Protecting Christchurch’s assets

All 2021 candidates and I have made a public commitment to the people of Christchurch that their assets will be in safe hands if a strong 2021 team is elected in the 2007 elections. We have pledged that if elected we will “support keeping all significant public assets and services of the citizens of Christchurch in public ownership and control, accessible to public scrutiny, and having a primary purpose of serving the needs of our community, and our economic, social and natural environment”.

Christchurch people rightly feel a sense of pride that they steadfastly, and against the tide, retained their assets. I intend to represent this tradition as Mayor. These assets have been built up over many generations and belong to us all, and our children and their children. We will not be flogging off our port, or our airport, or our electricity network, or our bus company, or any other significant asset.

Over the last term, the present council, dominated by non-aligned and independent councillors, attempted:

  • to sell the operational arm of the Lyttelton Port Company to off-shore interests
  • to remove the Red Bus Company and City Care from the list of protected assets
  • to water-down the protection of the assets afforded to them under the Local Government Act.

The attempts to sell assets in the last term were without a mandate – not one of the councillors who sought to sell assets told voters this prior to being elected. The real owners of these assets, the people of Christchurch, were shut out of the decision making process. In this year’s election, voters have a right to know what candidates plan to do with their family silver. I challenge others seeking election to publicly state their policy on this issue. Their words should be consistent with their voting record.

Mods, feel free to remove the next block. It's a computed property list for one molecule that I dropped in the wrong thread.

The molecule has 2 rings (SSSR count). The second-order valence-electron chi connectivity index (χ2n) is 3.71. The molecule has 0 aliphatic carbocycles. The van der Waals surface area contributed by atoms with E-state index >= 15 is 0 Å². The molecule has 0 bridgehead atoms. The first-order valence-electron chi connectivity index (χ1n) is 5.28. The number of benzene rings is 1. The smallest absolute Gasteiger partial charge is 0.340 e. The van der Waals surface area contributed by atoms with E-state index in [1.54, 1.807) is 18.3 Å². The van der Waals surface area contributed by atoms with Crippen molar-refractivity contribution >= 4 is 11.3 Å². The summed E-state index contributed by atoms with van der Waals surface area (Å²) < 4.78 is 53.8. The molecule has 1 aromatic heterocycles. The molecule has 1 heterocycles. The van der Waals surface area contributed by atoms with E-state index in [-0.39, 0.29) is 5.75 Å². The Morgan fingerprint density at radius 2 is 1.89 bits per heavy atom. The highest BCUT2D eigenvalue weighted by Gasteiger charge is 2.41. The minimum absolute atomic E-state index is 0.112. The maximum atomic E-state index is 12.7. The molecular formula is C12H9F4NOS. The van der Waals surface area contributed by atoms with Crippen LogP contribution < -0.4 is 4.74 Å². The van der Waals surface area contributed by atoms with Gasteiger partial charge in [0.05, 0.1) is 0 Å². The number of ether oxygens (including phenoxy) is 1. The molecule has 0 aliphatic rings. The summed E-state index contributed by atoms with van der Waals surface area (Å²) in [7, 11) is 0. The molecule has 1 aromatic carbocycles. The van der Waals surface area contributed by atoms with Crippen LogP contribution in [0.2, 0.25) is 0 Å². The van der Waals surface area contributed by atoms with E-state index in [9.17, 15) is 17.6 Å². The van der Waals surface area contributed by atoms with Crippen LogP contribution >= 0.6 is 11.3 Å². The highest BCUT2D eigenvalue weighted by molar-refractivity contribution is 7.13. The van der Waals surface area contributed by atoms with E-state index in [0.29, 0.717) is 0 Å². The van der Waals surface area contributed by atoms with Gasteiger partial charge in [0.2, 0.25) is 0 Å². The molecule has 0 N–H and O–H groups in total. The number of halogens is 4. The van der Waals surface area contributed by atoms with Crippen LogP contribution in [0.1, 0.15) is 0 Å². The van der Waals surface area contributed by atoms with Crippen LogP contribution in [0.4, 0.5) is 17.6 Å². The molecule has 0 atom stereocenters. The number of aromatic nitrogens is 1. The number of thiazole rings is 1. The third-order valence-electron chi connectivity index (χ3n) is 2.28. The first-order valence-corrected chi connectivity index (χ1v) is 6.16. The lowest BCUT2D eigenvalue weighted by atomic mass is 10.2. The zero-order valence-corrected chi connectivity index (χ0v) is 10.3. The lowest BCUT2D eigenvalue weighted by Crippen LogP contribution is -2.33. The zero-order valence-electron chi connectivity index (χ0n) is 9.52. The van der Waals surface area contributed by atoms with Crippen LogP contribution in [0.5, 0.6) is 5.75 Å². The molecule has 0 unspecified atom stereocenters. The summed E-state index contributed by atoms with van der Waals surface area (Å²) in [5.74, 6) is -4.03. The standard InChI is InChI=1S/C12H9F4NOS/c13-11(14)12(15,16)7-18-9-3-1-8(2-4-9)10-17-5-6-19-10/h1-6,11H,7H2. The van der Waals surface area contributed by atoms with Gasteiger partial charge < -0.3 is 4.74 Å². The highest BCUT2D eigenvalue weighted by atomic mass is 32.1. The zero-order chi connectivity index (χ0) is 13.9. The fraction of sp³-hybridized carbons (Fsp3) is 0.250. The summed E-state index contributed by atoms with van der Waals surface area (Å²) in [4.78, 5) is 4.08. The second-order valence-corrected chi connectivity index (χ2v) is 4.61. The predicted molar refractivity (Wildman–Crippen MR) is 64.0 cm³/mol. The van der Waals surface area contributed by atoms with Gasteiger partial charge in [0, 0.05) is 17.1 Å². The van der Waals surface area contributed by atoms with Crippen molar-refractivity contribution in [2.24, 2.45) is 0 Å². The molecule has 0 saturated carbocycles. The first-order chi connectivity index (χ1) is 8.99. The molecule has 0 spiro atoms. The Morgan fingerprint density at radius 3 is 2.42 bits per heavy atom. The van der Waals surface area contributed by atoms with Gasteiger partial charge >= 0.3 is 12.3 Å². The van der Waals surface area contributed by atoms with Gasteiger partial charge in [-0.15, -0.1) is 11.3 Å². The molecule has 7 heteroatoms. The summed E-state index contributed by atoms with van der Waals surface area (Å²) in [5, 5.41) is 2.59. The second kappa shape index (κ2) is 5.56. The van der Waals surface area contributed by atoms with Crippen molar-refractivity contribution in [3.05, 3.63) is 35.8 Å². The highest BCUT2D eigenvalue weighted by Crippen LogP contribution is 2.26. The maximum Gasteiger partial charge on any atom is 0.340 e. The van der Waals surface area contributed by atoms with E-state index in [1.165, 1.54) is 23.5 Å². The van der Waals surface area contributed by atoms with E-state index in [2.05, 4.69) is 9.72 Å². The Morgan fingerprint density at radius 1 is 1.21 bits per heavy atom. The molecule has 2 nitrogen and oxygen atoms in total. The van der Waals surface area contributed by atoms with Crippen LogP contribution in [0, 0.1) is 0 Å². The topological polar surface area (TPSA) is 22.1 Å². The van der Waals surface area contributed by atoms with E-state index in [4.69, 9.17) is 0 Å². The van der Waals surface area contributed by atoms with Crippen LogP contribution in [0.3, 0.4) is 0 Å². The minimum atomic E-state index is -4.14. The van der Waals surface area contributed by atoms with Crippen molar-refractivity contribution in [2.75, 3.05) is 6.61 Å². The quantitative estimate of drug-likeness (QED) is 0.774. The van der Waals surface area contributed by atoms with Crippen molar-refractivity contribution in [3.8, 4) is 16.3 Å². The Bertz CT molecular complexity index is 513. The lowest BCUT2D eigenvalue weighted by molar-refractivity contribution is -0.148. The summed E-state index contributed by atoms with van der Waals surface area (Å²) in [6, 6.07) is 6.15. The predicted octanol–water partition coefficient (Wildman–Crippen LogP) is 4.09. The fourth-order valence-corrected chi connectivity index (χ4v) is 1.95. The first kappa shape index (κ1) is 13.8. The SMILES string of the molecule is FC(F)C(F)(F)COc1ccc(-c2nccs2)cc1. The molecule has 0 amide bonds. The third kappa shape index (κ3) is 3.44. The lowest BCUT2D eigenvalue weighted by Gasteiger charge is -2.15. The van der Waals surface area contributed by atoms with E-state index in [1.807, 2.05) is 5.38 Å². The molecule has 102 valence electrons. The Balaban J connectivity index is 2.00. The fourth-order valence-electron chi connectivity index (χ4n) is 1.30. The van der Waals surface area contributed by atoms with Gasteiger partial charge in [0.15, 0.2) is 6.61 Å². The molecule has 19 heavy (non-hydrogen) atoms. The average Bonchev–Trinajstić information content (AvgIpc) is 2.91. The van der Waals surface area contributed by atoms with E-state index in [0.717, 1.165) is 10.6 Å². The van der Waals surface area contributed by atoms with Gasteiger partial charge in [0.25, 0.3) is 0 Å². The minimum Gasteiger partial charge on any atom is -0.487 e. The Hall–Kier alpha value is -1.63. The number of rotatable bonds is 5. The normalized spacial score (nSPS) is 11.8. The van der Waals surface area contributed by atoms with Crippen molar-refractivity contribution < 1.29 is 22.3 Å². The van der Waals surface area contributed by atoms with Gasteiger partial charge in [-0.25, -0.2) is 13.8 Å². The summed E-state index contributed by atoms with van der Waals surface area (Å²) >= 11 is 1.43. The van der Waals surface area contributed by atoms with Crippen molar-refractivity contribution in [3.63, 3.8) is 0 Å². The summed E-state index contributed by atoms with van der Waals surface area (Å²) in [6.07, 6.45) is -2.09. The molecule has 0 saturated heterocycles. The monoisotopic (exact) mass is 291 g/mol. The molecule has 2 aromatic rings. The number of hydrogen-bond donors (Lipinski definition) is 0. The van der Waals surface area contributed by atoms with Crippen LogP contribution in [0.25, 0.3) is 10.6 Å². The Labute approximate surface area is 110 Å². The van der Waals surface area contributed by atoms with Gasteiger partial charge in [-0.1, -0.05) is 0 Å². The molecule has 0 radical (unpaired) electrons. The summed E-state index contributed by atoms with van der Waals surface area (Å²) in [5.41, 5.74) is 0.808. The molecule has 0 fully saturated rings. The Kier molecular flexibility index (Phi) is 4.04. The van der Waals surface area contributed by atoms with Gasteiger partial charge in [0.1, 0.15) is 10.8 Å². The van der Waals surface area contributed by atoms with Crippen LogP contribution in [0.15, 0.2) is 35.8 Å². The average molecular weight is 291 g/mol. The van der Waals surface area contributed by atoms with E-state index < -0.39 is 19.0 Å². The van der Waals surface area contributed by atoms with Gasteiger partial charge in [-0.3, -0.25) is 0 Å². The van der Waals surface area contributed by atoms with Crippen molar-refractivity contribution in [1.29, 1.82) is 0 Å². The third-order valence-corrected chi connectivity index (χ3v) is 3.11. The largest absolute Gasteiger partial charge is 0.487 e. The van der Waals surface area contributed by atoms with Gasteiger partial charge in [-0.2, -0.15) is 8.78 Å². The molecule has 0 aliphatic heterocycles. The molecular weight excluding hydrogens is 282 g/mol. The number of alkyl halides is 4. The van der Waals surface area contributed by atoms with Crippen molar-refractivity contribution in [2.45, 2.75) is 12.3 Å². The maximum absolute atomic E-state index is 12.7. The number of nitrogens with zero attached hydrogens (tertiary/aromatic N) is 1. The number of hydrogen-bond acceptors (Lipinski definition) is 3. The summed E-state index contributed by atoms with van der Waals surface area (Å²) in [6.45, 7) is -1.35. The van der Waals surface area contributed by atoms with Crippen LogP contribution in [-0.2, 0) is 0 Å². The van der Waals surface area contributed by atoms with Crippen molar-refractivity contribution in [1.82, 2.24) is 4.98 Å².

There are economic benefits from retaining assets. The income stream from publicly owned companies contributes over $30 million a year to the Council’s coffers. This helps to keep our rates down by 15% plus each year. Returns of capital and special dividends to the Council of over $450 million over the last eleven years have provided money for Council to fund other projects. If we sell these assets this money will need to come from somewhere – and that will be the ratepayer.

There are also social and community benefits to retaining assets. Sale of our significant assets may lead to increased charges (in the case of city housing, market rents) and with many of the trading organisations, loss of employment security. We only need to look at the mass unemployment created in the 1980s by the sale of national treasures such as the railways and the post office for proof of this.

The 2021 team and I are concerned about the establishment of ‘shelf companies’ without any clear purpose being stated. Although shelf companies can play a role in managing the city’s assets and that there can be issues of commercial sensitivity to be navigated, in this term of council there has not been sufficient transparency. There is significant public anxiety around the existence of these companies. This is not surprising given the current Council’s departure from a commitment to protect our assets. 2021 will only support the establishment of shelf companies where there is a clear purpose, consistent with the protection and enhancement of the city’s assets.